Wednesday, September 19, 2007

Buy it Naked!

A slightly ambiguous and tongue-in-cheek title for a very serious campaign to reduce packaging.
This morning's first debate was on Action to Tackle Excess Packaging, something which has also been highlighted in the past few months by the newspaper which drops through our letter box most mornings (delivered by the most charming and polite young man anyone could wish to meet - daily proof that not all young people are rude, thoughtless and badly behaved.) One of the most telling facts produced in the whole debate is that packaging accounts for around 17% of the average household food budget. That's an awful lot of cardboard, plastic and paper. I know that some of it is necessary to protect the goods from damage, but a huge amount isn't. We heard one person describe how he spent considerable time at work designing a toothpaste tube which doesn't need to be in a cardboard box. Every other country in Europe sells it without its box but in the UK it still goes into a cardboard box. Why??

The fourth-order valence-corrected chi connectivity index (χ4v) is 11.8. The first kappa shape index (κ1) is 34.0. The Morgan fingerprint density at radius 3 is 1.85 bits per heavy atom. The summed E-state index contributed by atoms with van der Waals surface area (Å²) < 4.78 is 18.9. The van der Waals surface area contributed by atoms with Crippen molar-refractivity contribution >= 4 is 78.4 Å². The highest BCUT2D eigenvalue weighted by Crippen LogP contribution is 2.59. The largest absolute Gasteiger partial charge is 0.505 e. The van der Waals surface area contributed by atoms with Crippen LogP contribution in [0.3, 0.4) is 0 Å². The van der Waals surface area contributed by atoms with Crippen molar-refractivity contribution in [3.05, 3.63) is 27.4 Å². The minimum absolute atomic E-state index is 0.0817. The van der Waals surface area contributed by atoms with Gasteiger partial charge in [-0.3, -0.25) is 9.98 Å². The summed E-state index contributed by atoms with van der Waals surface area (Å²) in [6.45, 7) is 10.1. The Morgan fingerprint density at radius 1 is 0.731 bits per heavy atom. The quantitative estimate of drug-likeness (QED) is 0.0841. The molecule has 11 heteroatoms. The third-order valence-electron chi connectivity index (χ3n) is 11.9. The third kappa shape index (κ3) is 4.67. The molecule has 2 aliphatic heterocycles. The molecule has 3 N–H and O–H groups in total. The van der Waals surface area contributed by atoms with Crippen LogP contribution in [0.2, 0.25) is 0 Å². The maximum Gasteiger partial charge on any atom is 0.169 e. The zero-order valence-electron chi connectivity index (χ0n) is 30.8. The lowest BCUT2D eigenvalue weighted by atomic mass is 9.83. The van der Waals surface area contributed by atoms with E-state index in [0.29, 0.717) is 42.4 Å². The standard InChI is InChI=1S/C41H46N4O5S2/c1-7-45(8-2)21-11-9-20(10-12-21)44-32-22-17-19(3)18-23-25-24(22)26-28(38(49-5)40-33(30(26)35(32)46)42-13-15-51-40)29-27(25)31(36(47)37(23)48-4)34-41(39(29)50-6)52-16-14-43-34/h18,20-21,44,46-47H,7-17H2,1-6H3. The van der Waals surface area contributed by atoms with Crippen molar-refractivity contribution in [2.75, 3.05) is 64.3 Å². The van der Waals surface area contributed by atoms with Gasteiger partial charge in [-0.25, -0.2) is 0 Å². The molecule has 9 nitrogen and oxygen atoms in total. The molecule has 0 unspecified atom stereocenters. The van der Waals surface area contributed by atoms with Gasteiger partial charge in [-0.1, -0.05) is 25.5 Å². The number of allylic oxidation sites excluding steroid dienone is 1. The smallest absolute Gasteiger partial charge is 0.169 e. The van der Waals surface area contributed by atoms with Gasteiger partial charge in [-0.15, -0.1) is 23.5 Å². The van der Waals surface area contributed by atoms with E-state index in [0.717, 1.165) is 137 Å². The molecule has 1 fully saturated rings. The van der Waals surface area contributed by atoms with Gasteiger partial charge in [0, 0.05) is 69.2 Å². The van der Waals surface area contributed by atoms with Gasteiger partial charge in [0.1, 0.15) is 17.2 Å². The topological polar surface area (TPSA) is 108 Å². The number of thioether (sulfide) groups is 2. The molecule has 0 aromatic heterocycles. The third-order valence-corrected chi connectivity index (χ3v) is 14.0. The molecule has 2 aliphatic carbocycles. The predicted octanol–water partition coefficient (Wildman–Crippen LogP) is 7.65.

I always have fabric bags in the boot of the car so that I can use them when I shop, ever since I got my first one in a German supermarket years ago. I try to pop one into the bottom of my handbag too so that I'm never without. If everyone did that we'd not need any plastic carrier bags - just think how much oil that would save as well as the rubbish not going to landfill or incineration.
Quote of the day came in the debate on the governance of the UK: From a speech by Pericles of Athens in 431/430BC "Our form of government does not imitate the laws of neighbouring states. On the contrary, we are rather a model to others. Our form of government is called a democracy because its administration is in the hands, not of a few, but of the whole people."
Long may that continue to be true of this country, though I fear that the present government is working hard to change it.
After a morning of debate it was time to head off to a nearby hotel for a training session but I couldn't resist a detour down to the beach. The wind was so strong it was difficult to walk upright and the sea was lashing the beach and the remains of the old pier.

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